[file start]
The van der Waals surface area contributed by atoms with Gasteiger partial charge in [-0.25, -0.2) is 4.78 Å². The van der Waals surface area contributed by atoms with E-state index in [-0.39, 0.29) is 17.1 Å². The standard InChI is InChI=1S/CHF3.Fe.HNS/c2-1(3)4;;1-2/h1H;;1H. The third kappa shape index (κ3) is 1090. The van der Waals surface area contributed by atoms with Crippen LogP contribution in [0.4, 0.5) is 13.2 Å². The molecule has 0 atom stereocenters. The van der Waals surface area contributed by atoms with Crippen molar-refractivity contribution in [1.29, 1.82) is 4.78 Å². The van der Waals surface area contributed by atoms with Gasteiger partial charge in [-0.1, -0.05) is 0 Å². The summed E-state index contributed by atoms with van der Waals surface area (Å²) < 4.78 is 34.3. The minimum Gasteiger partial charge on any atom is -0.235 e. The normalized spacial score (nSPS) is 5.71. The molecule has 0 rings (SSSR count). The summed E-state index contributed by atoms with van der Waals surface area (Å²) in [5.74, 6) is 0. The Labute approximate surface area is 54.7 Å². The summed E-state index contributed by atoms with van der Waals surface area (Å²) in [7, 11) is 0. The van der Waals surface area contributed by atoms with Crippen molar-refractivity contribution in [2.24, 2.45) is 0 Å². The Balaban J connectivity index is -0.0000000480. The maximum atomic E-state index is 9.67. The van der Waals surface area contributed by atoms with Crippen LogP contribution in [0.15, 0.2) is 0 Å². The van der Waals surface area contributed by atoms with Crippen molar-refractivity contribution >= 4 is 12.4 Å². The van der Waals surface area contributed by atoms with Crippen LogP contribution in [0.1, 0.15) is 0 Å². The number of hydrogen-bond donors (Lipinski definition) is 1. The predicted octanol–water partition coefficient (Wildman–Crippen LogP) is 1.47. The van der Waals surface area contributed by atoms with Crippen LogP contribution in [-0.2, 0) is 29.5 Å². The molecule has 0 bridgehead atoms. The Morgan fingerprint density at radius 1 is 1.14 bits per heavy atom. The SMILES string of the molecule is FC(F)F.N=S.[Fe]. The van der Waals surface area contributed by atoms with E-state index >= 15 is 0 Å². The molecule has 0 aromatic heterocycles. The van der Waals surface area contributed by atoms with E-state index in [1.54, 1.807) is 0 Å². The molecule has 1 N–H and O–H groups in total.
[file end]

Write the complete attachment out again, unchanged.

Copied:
The van der Waals surface area contributed by atoms with Gasteiger partial charge in [-0.25, -0.2) is 4.78 Å². The van der Waals surface area contributed by atoms with E-state index in [-0.39, 0.29) is 17.1 Å². The standard InChI is InChI=1S/CHF3.Fe.HNS/c2-1(3)4;;1-2/h1H;;1H. The third kappa shape index (κ3) is 1090. The van der Waals surface area contributed by atoms with Crippen LogP contribution in [0.4, 0.5) is 13.2 Å². The molecule has 0 atom stereocenters. The van der Waals surface area contributed by atoms with Crippen molar-refractivity contribution in [1.29, 1.82) is 4.78 Å². The van der Waals surface area contributed by atoms with Gasteiger partial charge in [-0.1, -0.05) is 0 Å². The summed E-state index contributed by atoms with van der Waals surface area (Å²) < 4.78 is 34.3. The minimum Gasteiger partial charge on any atom is -0.235 e. The normalized spacial score (nSPS) is 5.71. The molecule has 0 rings (SSSR count). The summed E-state index contributed by atoms with van der Waals surface area (Å²) in [5.74, 6) is 0. The Labute approximate surface area is 54.7 Å². The summed E-state index contributed by atoms with van der Waals surface area (Å²) in [7, 11) is 0. The van der Waals surface area contributed by atoms with Crippen molar-refractivity contribution in [2.24, 2.45) is 0 Å². The Balaban J connectivity index is -0.0000000480. The maximum atomic E-state index is 9.67. The van der Waals surface area contributed by atoms with Crippen LogP contribution in [0.15, 0.2) is 0 Å². The van der Waals surface area contributed by atoms with Crippen molar-refractivity contribution >= 4 is 12.4 Å². The van der Waals surface area contributed by atoms with Crippen LogP contribution in [0.1, 0.15) is 0 Å². The number of hydrogen-bond donors (Lipinski definition) is 1. The predicted octanol–water partition coefficient (Wildman–Crippen LogP) is 1.47. The van der Waals surface area contributed by atoms with Crippen LogP contribution in [-0.2, 0) is 29.5 Å². The molecule has 0 bridgehead atoms. The Morgan fingerprint density at radius 1 is 1.14 bits per heavy atom. The SMILES string of the molecule is FC(F)F.N=S.[Fe]. The van der Waals surface area contributed by atoms with E-state index >= 15 is 0 Å². The molecule has 0 aromatic heterocycles. The van der Waals surface area contributed by atoms with E-state index in [1.54, 1.807) is 0 Å². The molecule has 1 N–H and O–H groups in total.